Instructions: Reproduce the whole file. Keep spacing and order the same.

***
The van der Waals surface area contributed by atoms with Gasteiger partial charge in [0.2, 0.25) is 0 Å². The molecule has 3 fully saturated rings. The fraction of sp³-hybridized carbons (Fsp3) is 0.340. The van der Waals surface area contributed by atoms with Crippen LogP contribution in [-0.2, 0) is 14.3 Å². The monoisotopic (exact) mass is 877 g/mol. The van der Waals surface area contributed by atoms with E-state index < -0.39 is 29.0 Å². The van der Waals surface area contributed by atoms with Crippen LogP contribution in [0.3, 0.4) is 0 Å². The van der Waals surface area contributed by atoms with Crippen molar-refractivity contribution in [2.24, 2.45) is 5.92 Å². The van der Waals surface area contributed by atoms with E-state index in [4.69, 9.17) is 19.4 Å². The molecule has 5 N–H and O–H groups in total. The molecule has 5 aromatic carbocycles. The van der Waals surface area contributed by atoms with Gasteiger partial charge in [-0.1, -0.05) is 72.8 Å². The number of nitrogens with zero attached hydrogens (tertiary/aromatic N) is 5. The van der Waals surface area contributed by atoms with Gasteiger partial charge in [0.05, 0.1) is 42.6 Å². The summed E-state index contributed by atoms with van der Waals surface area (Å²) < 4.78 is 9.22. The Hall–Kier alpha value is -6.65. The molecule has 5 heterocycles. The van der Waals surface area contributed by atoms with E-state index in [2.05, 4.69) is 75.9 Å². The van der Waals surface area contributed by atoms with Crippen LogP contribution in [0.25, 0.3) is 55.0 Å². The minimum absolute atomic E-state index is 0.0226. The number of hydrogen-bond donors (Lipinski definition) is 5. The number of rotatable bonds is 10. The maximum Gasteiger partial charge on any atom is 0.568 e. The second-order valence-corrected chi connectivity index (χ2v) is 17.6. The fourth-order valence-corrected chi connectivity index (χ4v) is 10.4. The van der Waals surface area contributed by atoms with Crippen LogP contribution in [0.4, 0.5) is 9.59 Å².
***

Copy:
The van der Waals surface area contributed by atoms with Gasteiger partial charge in [0.2, 0.25) is 0 Å². The molecule has 3 fully saturated rings. The fraction of sp³-hybridized carbons (Fsp3) is 0.340. The van der Waals surface area contributed by atoms with Crippen LogP contribution in [-0.2, 0) is 14.3 Å². The monoisotopic (exact) mass is 877 g/mol. The van der Waals surface area contributed by atoms with E-state index < -0.39 is 29.0 Å². The van der Waals surface area contributed by atoms with Crippen LogP contribution in [0.3, 0.4) is 0 Å². The van der Waals surface area contributed by atoms with Crippen molar-refractivity contribution in [2.24, 2.45) is 5.92 Å². The van der Waals surface area contributed by atoms with E-state index in [4.69, 9.17) is 19.4 Å². The molecule has 5 N–H and O–H groups in total. The molecule has 5 aromatic carbocycles. The van der Waals surface area contributed by atoms with Gasteiger partial charge in [-0.1, -0.05) is 72.8 Å². The number of nitrogens with zero attached hydrogens (tertiary/aromatic N) is 5. The van der Waals surface area contributed by atoms with Gasteiger partial charge in [0.05, 0.1) is 42.6 Å². The summed E-state index contributed by atoms with van der Waals surface area (Å²) < 4.78 is 9.22. The Hall–Kier alpha value is -6.65. The molecule has 5 heterocycles. The van der Waals surface area contributed by atoms with E-state index in [2.05, 4.69) is 75.9 Å². The van der Waals surface area contributed by atoms with Crippen LogP contribution in [0.25, 0.3) is 55.0 Å². The minimum absolute atomic E-state index is 0.0226. The number of hydrogen-bond donors (Lipinski definition) is 5. The number of rotatable bonds is 10. The maximum Gasteiger partial charge on any atom is 0.568 e. The second-order valence-corrected chi connectivity index (χ2v) is 17.6. The fourth-order valence-corrected chi connectivity index (χ4v) is 10.4. The van der Waals surface area contributed by atoms with Crippen LogP contribution in [0.4, 0.5) is 9.59 Å².